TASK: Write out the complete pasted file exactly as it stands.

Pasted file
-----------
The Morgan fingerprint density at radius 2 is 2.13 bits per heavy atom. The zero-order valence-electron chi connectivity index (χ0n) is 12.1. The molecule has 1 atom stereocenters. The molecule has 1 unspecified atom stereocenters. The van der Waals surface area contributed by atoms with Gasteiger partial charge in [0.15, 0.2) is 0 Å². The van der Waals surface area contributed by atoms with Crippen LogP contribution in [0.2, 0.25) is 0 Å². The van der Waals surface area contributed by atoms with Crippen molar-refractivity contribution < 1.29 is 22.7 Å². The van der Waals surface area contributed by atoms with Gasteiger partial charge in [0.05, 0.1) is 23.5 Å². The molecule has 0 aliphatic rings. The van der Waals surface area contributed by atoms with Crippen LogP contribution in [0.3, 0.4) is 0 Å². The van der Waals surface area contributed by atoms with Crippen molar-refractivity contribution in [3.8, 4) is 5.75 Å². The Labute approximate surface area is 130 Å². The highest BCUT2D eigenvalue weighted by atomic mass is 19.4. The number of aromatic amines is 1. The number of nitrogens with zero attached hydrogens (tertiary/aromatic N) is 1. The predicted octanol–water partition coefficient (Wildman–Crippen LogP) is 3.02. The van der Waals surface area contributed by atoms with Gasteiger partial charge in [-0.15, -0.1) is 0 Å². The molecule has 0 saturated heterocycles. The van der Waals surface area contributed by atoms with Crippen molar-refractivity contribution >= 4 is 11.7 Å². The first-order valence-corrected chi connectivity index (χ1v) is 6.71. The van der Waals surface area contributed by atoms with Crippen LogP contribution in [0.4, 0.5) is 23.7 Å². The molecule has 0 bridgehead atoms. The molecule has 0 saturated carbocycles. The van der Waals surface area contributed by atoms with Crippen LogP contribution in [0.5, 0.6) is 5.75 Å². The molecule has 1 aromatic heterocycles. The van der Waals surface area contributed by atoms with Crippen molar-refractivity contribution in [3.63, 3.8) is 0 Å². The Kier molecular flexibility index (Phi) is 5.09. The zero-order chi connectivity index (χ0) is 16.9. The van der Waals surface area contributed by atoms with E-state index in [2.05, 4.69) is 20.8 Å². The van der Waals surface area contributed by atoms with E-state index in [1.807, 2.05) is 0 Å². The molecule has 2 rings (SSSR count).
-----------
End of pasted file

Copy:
The Morgan fingerprint density at radius 2 is 2.13 bits per heavy atom. The zero-order valence-electron chi connectivity index (χ0n) is 12.1. The molecule has 1 atom stereocenters. The molecule has 1 unspecified atom stereocenters. The van der Waals surface area contributed by atoms with Gasteiger partial charge in [0.15, 0.2) is 0 Å². The van der Waals surface area contributed by atoms with Crippen LogP contribution in [0.2, 0.25) is 0 Å². The van der Waals surface area contributed by atoms with Crippen molar-refractivity contribution < 1.29 is 22.7 Å². The van der Waals surface area contributed by atoms with Gasteiger partial charge in [0.05, 0.1) is 23.5 Å². The molecule has 0 aliphatic rings. The van der Waals surface area contributed by atoms with Crippen LogP contribution in [0.3, 0.4) is 0 Å². The van der Waals surface area contributed by atoms with Crippen molar-refractivity contribution in [3.8, 4) is 5.75 Å². The Labute approximate surface area is 130 Å². The highest BCUT2D eigenvalue weighted by atomic mass is 19.4. The number of aromatic amines is 1. The number of nitrogens with zero attached hydrogens (tertiary/aromatic N) is 1. The predicted octanol–water partition coefficient (Wildman–Crippen LogP) is 3.02. The van der Waals surface area contributed by atoms with Gasteiger partial charge in [-0.15, -0.1) is 0 Å². The molecule has 0 saturated heterocycles. The van der Waals surface area contributed by atoms with Crippen molar-refractivity contribution >= 4 is 11.7 Å². The first-order valence-corrected chi connectivity index (χ1v) is 6.71. The van der Waals surface area contributed by atoms with Crippen LogP contribution in [0.4, 0.5) is 23.7 Å². The molecule has 0 bridgehead atoms. The molecule has 0 saturated carbocycles. The van der Waals surface area contributed by atoms with Crippen LogP contribution in [0.5, 0.6) is 5.75 Å². The molecule has 1 aromatic heterocycles. The van der Waals surface area contributed by atoms with Crippen molar-refractivity contribution in [3.63, 3.8) is 0 Å². The Kier molecular flexibility index (Phi) is 5.09. The zero-order chi connectivity index (χ0) is 16.9. The van der Waals surface area contributed by atoms with E-state index in [2.05, 4.69) is 20.8 Å². The van der Waals surface area contributed by atoms with E-state index in [1.807, 2.05) is 0 Å². The molecule has 2 rings (SSSR count).